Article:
PLEASANT GROVE — An estimated 200 officers from 19 local, state and federal agencies responded.
They wore tactical gear and carried assault rifles as they went through Pleasant Grove High School Thursday afternoon, classroom by classroom, clearing each room and declaring it safe while many students crouched under their desks. Students later exited the building, single file, with their hands above or on their heads.
It wasn't until the operation was nearly completed — the entire school had been searched and all students accounted for — that a 15-year-old boy who had earlier reported seeing a man with a gun inside the school walking the hallways, admitted that he had lied, allegedly to get out of a class assignment.
Despite the massive law enforcement response for what ultimately turned out to be a hoax, Pleasant Grove Police Capt. Mike Roberts said Friday that officers responded appropriately.
"There's a lot of people with the opinion that it was overkill, and in my opinion it's not," said Roberts, whose daughter is a student at the school. "If there's a wolf amongst that sheep, we're going to send in as many people as we can to get that wolf."
Roberts also doesn't believe the large police response was influenced by the nation's shock over the shootings in San Bernardino, California, the day before.
"There's a lot of people who have asked that. And in my opinion, I don't think it had any" influence, he said.
Since the mass shooting at Columbine High School in Colorado in 1999, Roberts said the type of response police used on Thursday has become "kind of the norm."
In an era where school lockdown drills have become routine, law enforcement agencies across the state have been preaching to students for some time, "If you see something, say something," encouraging them to report anything that appears to be suspicious, no matter how insignificant it may seem.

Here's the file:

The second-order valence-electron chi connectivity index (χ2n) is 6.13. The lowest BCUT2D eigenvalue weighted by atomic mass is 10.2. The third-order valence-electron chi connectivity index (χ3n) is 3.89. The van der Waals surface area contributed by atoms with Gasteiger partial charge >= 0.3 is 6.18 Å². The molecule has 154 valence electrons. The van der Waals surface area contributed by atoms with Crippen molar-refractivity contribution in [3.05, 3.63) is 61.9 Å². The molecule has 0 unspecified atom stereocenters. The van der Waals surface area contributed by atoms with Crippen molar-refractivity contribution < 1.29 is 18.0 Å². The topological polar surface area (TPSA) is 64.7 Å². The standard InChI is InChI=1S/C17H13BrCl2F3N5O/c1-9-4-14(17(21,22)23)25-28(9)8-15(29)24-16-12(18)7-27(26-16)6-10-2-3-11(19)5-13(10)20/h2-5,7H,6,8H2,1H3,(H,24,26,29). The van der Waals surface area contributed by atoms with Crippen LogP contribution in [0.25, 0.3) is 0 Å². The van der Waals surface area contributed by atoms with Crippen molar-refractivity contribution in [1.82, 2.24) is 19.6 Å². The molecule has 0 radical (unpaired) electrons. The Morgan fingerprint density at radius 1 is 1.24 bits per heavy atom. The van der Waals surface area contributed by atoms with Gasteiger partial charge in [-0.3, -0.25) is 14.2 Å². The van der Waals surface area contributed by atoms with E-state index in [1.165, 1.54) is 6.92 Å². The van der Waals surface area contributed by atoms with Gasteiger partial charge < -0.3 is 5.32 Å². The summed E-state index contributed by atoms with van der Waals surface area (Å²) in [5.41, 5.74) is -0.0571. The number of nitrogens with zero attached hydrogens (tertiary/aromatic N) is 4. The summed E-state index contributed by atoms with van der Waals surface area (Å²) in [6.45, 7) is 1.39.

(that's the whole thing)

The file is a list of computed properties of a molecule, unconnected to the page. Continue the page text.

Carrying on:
Information prompts response
The Unified Police Department, for example, has responded to more than a dozen reports this year of a possible gun at or near a school, or a threat with a gun made toward a school or students. In several cases, the weapons turned out to be airsoft or BB guns, and in at least one case, a Nerf gun, according to police records. In other cases, the reports were unfounded.
The key to how police react is based on the information they receive, according to Roberts. If someone had called saying they thought they saw something that looked like a gun or overheard someone talking about a gun, the response would have been different.
"The kid didn't say, 'I think I saw a gun.' He said, 'I saw a gun.' If he says, 'I saw a gun,' that's the kind of response you're going to get, absolutely. It doesn't matter what high school it's at," Roberts said. "We'd rather have it be nothing than absolutely have it be something. It's unfortunate that that many resources were wasted for a time, but that's what we get paid to do.
"You can't just take for granted anymore someone just coming in and saying, 'There's a guy waving a gun around Smith's Marketplace,'" he continued. "We can't just say, 'Well, let's send a guy out and have him walk through there and see if he sees a guy with a gun.' It's just not that world anymore. If someone is reporting an active shooter, that's the kind of response you're going to get."
Roberts estimates that about half of the 200 officers who responded to the school on Thursday were on assigned teams. The others were officers who were either close to the area or wanted to help. Many came from nearby law enforcement agencies such as Lone Peak, the Utah County Sheriff's Office, Lehi, Springville, Orem, Provo, Lindon, American Fork, Spanish Fork and Saratoga Springs.
"If they have guys available, they're going to send them whether we ask or not," he said. "A lot of officers just see it and respond for help."
A West Jordan officer whose daughter attends the school also responded after receiving a text from her. FBI agents and Homeland Security officers responded, too.
The 15-year-old student who was arrested was booked into the Slate Canyon Youth Center for investigation of making a terroristic threat and for making a false report. Alpine School District officials said Friday his status with the school will be reviewed pending the outcome of the criminal proceedings.
Counselors were available at Pleasant Grove High School Friday for any students traumatized by Thursday's events. A few students and even parents chose to come talk about what they were feeling, school counselor Kurt Wollenzien said, while teachers kept an eye out for others who seemed uneasy.